DatabaseManaged C++: Write Image Data Using the ADO.NET Command and Parameter Objects

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My previous article covered how to use the .NET SqlConnection, SqlCommand, and SqlDataReader classes to read image data from a database into a byte array and then how to save that information to disk. This article shows the reverse scenario of reading an image file from disk and saving it to a database column utilizing the SqlCommand and SqlParameter classes.

Combining the Command and Parameter Objects

With the various command classes (e.g., SqlCommand, OracleCommand, OdbcCommand, etc.) you can easily insert or modify database records by passing a SQL statement to the command class’s constructor (or setting a command object’s CommandText property) and then calling one of the command object’s “execute” methods, such as ExecuteReader.

However, things are a bit trickier when dealing with binary data, such as image data. There’s no way to specify the binary data within a SQL statement. For situations like these, you can use one of the managed provider’s parameter classes. The following steps illustrate how to do this using the SQL Server managed provider’s SqlParameter class:

  1. Specify the necessary DLL references and namespaces.
    This demonstration uses SQL Server (whose managed provider classes are defined in the SqlClient namespace). You’ll need to include the namespace(s) specific to your managed provider:

    #using <>
    using namespace System::Data;
    using namespace System::Data::SqlClient;
  2. Create a Connection object and open the connection to the database.
    The first step to working with a data reader is to connect to a data store using an instance of one of the connection classes, such as SqlConnection. This demonstration creates and opens a connection to the SQL Server NorthWind demo database. The “integrated security” setting specifies that the user’s login authentication information is used instead of a database-specific user ID and password:

    // Construct a connection object specifying the database
    // and any necessary authentication information
    SqlConnection* conn = 
      new SqlConnection(S"Server=localhost;"
                        S"Integrated Security=true");
    // Open the connection
  3. Create the Command object.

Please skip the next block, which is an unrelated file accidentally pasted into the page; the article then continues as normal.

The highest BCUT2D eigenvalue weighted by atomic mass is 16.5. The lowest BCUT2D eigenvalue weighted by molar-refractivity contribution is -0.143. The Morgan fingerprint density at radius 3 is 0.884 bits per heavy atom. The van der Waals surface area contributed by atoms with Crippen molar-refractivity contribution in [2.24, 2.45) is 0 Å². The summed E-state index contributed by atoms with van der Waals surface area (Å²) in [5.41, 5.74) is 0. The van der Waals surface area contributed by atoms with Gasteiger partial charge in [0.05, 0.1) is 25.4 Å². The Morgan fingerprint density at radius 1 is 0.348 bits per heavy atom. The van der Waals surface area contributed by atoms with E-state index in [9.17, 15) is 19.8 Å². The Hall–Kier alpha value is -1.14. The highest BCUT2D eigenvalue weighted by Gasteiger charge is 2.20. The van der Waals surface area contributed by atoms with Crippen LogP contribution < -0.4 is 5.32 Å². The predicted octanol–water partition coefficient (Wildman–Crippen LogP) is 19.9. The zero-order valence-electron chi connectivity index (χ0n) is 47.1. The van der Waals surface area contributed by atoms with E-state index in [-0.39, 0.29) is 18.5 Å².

As mentioned, you’ll use parameters to insert image data into the database. The parameter class is used in situations where either the data cannot be passed in the SQL (as in this case) or in situations where the data to be passed won’t be resolved until after the command has been constructed. For such cases, ADO.NET allows you to specify a placeholder for the value. This placeholder is a name preceded by the “at” sign, as in @MyParam.

    The following command object basically states that the Photo column of the Employees table will be updated by a value that will be specified at a later time, and the value will be identified by a parameter named @Photo:

    // Specify the parameter placeholder in the command's SQL
    SqlCommand* cmd = new SqlCommand("UPDATE Employees SET Photo=@Photo",

    Although common, it is not necessary to create the parameter name by prefixing the column name with the special @ character.

  4. Define and fill a byte array with the image data.
    As an example, this following command reads a file called c:test.jpg into a byte array using the FileStream and Convert classes:

    // Read image into array
    FileStream* stream = new FileStream(S"c:test.jpg", 
    // Determine the size of the image
    int size = Convert::ToInt32(stream->Length);
    // Allocate the byte array
    Byte image[] = __gc new  Byte[size];		
    // Read the data into the byte array
    stream->Read(image, 0, size);
    // Close the stream
  5. Construct the Parameter object.
    All managed providers define a parameter class. For the SQL Server provider, this class is called SqlParameter. To construct a SqlParameter object, pass the parameter name, data type, data length, parameter direction, and the data. Once you’ve created the parameter, you can add it to the command object’s parameter collection via the Add method:

    // Create a parameter called Photo of type VarBinary
    SqlParameter* param = new SqlParameter("@Photo", 
                                           0, 0, 0, 
    // Add the parameter to the command's parameter collection
  6. Update the table with the new image data.
    As this command will not return any data, you can use the ExecuteNonQuery method, which upon completion returns the number of rows that were updated:

    // Execute the query 
    int rowsUpdated = Convert::ToInt32(cmd->ExecuteNonQuery());
  7. Close the connection.
    Once you’ve finished, simply close the connection via the Close method:


About the Author

Tom Archer owns his own training company, Archer Consulting Group, which specializes in educating and mentoring .NET programmers and providing project management consulting. If you would like to find out how the Archer Consulting Group can help you reduce development costs, get your software to market faster, and increase product revenue, contact Tom through his Web site.

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